Early Birdy Gets the Worm: A PictureReading Book for Young Childrenby Bruce Lansky, Bill Bolton (Illustrator)
Waking up early one morning, Early Birdy watches Mother Birdy catch a worm. Inspired, Early Birdy wants to catch one too. But catching a worm isn’t as easy as it looks. Join Early Birdy on an exciting and funny adventure set in a beautiful
This Story is Told in Pictures… so children 3 to 6 can “read” the pictures and enjoy the story.
Waking up early one morning, Early Birdy watches Mother Birdy catch a worm. Inspired, Early Birdy wants to catch one too. But catching a worm isn’t as easy as it looks. Join Early Birdy on an exciting and funny adventure set in a beautiful springtime forest environment created by illustrator Bill Bolton. Don’t be surprised to find yourself “smiling from ear to ear”. Don’t for one minute think you’re going to “read” (aka narrate) this story to your child because you’re the adult and your child is, well, the child. Your child can “read” the pictures as well as you can. A fact that changes how this story will be read: this is a story you and your child can read together. You might start the collaboration by asking a question: You: What do you see in this picture? Child: A little baby birdy is waking up You: And in the next picture? Child: A big bird is catching a worm. You: Meanwhile back in the nest? Child: The little birdy is watching. Child: He wants to catch a worm, too. He flies down. Child: He sees a worm. Child: He bites it. Child: And then uh oh! That’s not a worm! See what just happened? you and your child were reading the book together, until your child got much too excited to wait for you to ask a question. Suddenly your preschooler is telling the story as fast as she can turn the pages. And you’re thinking, “Wait a minute! My 3-year-old doesn’t know how to read. But she’s so excited—I can’t stop her from telling the story. She’s running away with the story. What happened to our quiet little game of question and answer?”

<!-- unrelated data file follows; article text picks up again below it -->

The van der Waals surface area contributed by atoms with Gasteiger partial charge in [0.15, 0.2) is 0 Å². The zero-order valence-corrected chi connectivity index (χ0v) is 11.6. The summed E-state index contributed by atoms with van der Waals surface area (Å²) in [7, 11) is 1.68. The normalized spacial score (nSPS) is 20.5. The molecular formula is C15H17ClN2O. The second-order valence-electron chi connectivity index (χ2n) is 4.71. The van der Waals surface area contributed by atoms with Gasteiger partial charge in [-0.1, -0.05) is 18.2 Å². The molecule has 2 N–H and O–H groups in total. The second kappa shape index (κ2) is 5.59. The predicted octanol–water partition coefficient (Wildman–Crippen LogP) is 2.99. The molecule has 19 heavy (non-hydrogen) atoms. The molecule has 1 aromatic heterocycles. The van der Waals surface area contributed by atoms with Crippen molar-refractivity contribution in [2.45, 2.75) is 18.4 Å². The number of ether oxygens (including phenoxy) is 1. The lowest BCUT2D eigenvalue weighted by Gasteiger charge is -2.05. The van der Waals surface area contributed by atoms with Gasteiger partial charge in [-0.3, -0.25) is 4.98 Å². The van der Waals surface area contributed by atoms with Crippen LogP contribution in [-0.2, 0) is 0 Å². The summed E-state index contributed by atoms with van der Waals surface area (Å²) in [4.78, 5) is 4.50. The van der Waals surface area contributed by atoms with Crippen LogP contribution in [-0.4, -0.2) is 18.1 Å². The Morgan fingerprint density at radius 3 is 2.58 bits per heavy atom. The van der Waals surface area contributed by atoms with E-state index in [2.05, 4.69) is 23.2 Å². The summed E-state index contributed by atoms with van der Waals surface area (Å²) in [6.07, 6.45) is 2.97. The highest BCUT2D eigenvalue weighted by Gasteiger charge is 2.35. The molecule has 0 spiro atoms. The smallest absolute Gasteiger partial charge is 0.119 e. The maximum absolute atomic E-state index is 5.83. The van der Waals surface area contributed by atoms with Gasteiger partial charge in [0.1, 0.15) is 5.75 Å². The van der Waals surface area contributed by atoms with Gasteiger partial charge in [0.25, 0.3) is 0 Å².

Meet the Author
As one of North America’s most popular children’s poets and authors of children’s fiction, Bruce Lansky has turned millions of children 6 to 12 into poetry and fiction lovers. Now he is attempting something a lot harder—and succeeding: He has created stories for children 3 to 6 that are so engaging and entertaining, that kids who haven’t learned how to read words yet are reading the pictures and telling the stories. They’re a little shy at first. So a parent or teacher asks them what they see in the first picture. The child answers. the adult asks about the second picture, and before you know what is happening, the child is turning the pages and telling the story. Bruce Lansky has already created three PictuReading stories. They are being released one at a time. This is the first one. Use it to turn your child into a PictuReading book lover.
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"Early Bird Gets the Worm" is a wordless, picture story. The illustrations are beautiful. It a good book for children who want to try to tell the story themselves.
I'm loving this new series of wordless picture books from Meadowbrook. The illustrations are big and easy to follow. Sometimes wordless picture books don't depict a story very well and it's hard to know what's going on, but these books are great in that regard. Early Birdy Gets the Worm is about a baby bird that goes in search of a worm to eat, but has a difficult time getting his beak on one. It's a sweet story, and my four year old loves it. She can "read" it all by herself, but we also have fun looking at it together and discussing the pictures. The artwork is warm and engaging. It tells the story well enough that my daughter can narrate it by herself, without any prompts from me. If you have a child that likes reading but can't actually read yet, this series of wordless picture books is perfect. Source: The publisher provided a copy of this book in exchange for an honest review.
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